Gonzalez has staked an early claim to the top tier of the National League. He has a 2.04 ERA, a 7-1 record and leads the National League with 79 strikeouts. Gonzalez has allowed five or fewer hits in each of his last nine starts. In 612 / 3 innings, Gonzalez has yielded only 33 hits.

“Hopefully,” Harper said, “he can get a Cy Young this year.”

Sunday night, the Nationals still did not take control until the sixth inning. Danny Espinosa began the pivotal inning by taking a fastball to the triceps. It would be Beachy’s final pitch. Braves Manager Fredi Gonzalez summoned Hernandez from the bullpen, asking him to sling his slop against his former team.

The Nationals, who have scored at least five runs in six of eight games, crushed him. Hernandez would record nine outs and allow six hits. In the sixth, Flores poked the go-ahead single and Steve Lombardozzi delivered the game-breaking blow, a two-run double into the right field corner.

The Nationals piled on from there, an RBI single from Ryan Zimmerman and another hit by LaRoche. Hernandez salvaged one confrontation. He struck out Harper swinging on consecutive pitches. Harper nearly swung twice at one sinker, whiffing so hard he left his feet. Hernandez finished him off with a slow curve, which he may be able to handle with more practice at slow-pitch softball on the Mall.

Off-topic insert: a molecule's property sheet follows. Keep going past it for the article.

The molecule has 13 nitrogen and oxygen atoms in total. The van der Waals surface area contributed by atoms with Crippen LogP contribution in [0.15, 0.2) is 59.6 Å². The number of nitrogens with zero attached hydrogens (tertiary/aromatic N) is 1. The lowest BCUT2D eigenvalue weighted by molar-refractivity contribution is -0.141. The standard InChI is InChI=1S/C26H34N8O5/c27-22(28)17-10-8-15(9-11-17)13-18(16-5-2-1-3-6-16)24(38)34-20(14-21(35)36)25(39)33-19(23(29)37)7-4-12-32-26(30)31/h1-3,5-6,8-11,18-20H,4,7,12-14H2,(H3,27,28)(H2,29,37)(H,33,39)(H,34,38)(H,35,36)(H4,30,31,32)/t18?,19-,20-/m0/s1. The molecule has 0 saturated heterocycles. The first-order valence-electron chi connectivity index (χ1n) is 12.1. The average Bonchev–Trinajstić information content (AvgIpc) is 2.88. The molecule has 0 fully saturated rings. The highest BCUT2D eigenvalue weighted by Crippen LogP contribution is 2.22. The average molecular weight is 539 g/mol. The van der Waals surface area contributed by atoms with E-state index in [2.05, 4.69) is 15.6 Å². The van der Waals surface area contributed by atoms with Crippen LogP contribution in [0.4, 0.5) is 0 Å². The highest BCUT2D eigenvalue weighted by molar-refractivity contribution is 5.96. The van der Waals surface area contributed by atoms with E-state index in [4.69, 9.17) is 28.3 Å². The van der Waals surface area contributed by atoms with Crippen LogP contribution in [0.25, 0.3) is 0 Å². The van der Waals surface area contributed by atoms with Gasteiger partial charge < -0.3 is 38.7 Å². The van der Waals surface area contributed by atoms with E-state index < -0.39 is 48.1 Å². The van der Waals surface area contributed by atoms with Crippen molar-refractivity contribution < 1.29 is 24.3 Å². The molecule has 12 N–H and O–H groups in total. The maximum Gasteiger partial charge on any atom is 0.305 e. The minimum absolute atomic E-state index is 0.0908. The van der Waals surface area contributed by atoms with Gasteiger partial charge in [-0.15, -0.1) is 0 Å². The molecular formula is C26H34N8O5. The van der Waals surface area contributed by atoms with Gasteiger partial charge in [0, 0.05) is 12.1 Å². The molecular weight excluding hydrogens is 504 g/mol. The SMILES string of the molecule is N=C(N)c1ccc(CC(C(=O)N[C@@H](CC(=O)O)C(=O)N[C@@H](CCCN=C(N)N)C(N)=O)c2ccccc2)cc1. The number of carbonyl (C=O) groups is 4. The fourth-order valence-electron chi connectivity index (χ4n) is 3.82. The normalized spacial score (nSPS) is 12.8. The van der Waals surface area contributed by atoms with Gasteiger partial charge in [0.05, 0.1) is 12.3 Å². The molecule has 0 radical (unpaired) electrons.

“I don’t like facing guys like that,” Harper said. “I’d rather face a hard lefty or something like that. I don’t like facing slow guys. It’s not very fun.”

About half an hour later, Harper came to bat again. The Nationals had already beaten the Braves. With one last wicked swing from Harper, their present and future kicked more dirt on a piece of their past.